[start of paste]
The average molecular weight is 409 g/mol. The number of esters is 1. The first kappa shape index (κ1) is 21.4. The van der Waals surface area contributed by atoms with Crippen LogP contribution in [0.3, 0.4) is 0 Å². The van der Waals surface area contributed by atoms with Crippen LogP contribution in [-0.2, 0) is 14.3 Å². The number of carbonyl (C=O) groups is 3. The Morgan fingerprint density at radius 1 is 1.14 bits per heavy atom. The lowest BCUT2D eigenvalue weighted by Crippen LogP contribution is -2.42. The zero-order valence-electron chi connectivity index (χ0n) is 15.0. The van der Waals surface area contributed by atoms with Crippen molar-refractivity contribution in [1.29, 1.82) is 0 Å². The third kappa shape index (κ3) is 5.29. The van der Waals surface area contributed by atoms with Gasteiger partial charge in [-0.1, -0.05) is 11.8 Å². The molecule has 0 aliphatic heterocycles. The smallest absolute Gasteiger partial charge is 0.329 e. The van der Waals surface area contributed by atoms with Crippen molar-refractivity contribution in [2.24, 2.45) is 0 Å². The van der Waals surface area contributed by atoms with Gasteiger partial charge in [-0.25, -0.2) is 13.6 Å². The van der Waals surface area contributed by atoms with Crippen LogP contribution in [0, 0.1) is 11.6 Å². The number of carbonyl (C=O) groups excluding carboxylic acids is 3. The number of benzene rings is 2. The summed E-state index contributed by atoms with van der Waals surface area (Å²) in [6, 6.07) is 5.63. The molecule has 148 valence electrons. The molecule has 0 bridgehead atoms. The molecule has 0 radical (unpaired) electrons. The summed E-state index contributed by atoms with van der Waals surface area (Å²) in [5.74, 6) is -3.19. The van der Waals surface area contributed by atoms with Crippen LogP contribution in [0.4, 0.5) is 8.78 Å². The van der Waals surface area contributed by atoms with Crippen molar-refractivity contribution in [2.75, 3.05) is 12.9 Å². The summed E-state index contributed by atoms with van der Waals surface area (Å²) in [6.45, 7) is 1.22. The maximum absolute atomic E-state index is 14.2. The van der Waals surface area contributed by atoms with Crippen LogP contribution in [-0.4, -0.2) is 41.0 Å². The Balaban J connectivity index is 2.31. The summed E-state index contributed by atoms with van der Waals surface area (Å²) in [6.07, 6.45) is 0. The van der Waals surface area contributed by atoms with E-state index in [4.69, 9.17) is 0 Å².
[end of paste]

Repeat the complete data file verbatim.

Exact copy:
The average molecular weight is 409 g/mol. The number of esters is 1. The first kappa shape index (κ1) is 21.4. The van der Waals surface area contributed by atoms with Crippen LogP contribution in [0.3, 0.4) is 0 Å². The van der Waals surface area contributed by atoms with Crippen LogP contribution in [-0.2, 0) is 14.3 Å². The number of carbonyl (C=O) groups is 3. The Morgan fingerprint density at radius 1 is 1.14 bits per heavy atom. The lowest BCUT2D eigenvalue weighted by Crippen LogP contribution is -2.42. The zero-order valence-electron chi connectivity index (χ0n) is 15.0. The van der Waals surface area contributed by atoms with Crippen molar-refractivity contribution in [1.29, 1.82) is 0 Å². The third kappa shape index (κ3) is 5.29. The van der Waals surface area contributed by atoms with Gasteiger partial charge in [-0.1, -0.05) is 11.8 Å². The molecule has 0 aliphatic heterocycles. The smallest absolute Gasteiger partial charge is 0.329 e. The van der Waals surface area contributed by atoms with Crippen molar-refractivity contribution in [2.24, 2.45) is 0 Å². The van der Waals surface area contributed by atoms with Gasteiger partial charge in [-0.25, -0.2) is 13.6 Å². The van der Waals surface area contributed by atoms with Crippen LogP contribution in [0, 0.1) is 11.6 Å². The number of carbonyl (C=O) groups excluding carboxylic acids is 3. The number of benzene rings is 2. The summed E-state index contributed by atoms with van der Waals surface area (Å²) in [6, 6.07) is 5.63. The molecule has 148 valence electrons. The molecule has 0 bridgehead atoms. The molecule has 0 radical (unpaired) electrons. The summed E-state index contributed by atoms with van der Waals surface area (Å²) in [5.74, 6) is -3.19. The van der Waals surface area contributed by atoms with Crippen LogP contribution in [0.4, 0.5) is 8.78 Å². The van der Waals surface area contributed by atoms with Crippen molar-refractivity contribution in [2.75, 3.05) is 12.9 Å². The summed E-state index contributed by atoms with van der Waals surface area (Å²) in [6.45, 7) is 1.22. The maximum absolute atomic E-state index is 14.2. The van der Waals surface area contributed by atoms with Crippen LogP contribution in [-0.4, -0.2) is 41.0 Å². The Balaban J connectivity index is 2.31. The summed E-state index contributed by atoms with van der Waals surface area (Å²) in [6.07, 6.45) is 0. The van der Waals surface area contributed by atoms with E-state index in [4.69, 9.17) is 0 Å².